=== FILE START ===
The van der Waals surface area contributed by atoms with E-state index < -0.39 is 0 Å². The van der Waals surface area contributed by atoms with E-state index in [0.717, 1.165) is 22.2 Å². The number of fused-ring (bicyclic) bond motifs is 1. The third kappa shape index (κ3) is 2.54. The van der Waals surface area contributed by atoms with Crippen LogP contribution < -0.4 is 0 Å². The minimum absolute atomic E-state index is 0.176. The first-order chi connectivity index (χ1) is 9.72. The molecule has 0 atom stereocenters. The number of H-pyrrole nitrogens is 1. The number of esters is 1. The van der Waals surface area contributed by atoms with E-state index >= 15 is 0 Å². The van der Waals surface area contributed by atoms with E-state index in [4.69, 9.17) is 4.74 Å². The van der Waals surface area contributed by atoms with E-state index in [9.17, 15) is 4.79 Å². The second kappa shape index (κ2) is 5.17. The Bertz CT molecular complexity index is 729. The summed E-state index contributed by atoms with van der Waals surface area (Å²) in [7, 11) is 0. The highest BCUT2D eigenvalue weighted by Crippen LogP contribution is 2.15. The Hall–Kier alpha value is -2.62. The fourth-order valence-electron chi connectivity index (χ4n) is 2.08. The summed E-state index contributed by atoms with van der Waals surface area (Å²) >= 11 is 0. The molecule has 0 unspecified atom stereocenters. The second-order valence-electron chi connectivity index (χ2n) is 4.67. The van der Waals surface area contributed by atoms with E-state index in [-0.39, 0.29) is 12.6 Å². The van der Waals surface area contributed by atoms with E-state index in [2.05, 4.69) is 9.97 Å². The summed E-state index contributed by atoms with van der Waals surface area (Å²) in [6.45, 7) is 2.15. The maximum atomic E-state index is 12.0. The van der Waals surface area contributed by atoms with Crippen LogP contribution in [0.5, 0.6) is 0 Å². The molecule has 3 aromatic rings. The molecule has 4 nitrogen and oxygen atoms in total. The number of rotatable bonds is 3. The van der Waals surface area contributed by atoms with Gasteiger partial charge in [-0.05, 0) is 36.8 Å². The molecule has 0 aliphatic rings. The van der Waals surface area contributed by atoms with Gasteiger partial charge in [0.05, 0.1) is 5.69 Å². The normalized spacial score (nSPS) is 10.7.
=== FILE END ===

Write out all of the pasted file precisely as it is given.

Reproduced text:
The van der Waals surface area contributed by atoms with E-state index < -0.39 is 0 Å². The van der Waals surface area contributed by atoms with E-state index in [0.717, 1.165) is 22.2 Å². The number of fused-ring (bicyclic) bond motifs is 1. The third kappa shape index (κ3) is 2.54. The van der Waals surface area contributed by atoms with Crippen LogP contribution < -0.4 is 0 Å². The minimum absolute atomic E-state index is 0.176. The first-order chi connectivity index (χ1) is 9.72. The molecule has 0 atom stereocenters. The number of H-pyrrole nitrogens is 1. The number of esters is 1. The van der Waals surface area contributed by atoms with E-state index >= 15 is 0 Å². The van der Waals surface area contributed by atoms with E-state index in [4.69, 9.17) is 4.74 Å². The van der Waals surface area contributed by atoms with E-state index in [9.17, 15) is 4.79 Å². The second kappa shape index (κ2) is 5.17. The Bertz CT molecular complexity index is 729. The summed E-state index contributed by atoms with van der Waals surface area (Å²) in [7, 11) is 0. The highest BCUT2D eigenvalue weighted by Crippen LogP contribution is 2.15. The Hall–Kier alpha value is -2.62. The fourth-order valence-electron chi connectivity index (χ4n) is 2.08. The summed E-state index contributed by atoms with van der Waals surface area (Å²) >= 11 is 0. The molecule has 0 unspecified atom stereocenters. The second-order valence-electron chi connectivity index (χ2n) is 4.67. The van der Waals surface area contributed by atoms with E-state index in [-0.39, 0.29) is 12.6 Å². The van der Waals surface area contributed by atoms with E-state index in [2.05, 4.69) is 9.97 Å². The summed E-state index contributed by atoms with van der Waals surface area (Å²) in [6.45, 7) is 2.15. The maximum atomic E-state index is 12.0. The van der Waals surface area contributed by atoms with Crippen LogP contribution in [0.5, 0.6) is 0 Å². The molecule has 3 aromatic rings. The molecule has 4 nitrogen and oxygen atoms in total. The number of rotatable bonds is 3. The van der Waals surface area contributed by atoms with Gasteiger partial charge in [-0.05, 0) is 36.8 Å². The molecule has 0 aliphatic rings. The van der Waals surface area contributed by atoms with Gasteiger partial charge in [0.05, 0.1) is 5.69 Å². The normalized spacial score (nSPS) is 10.7.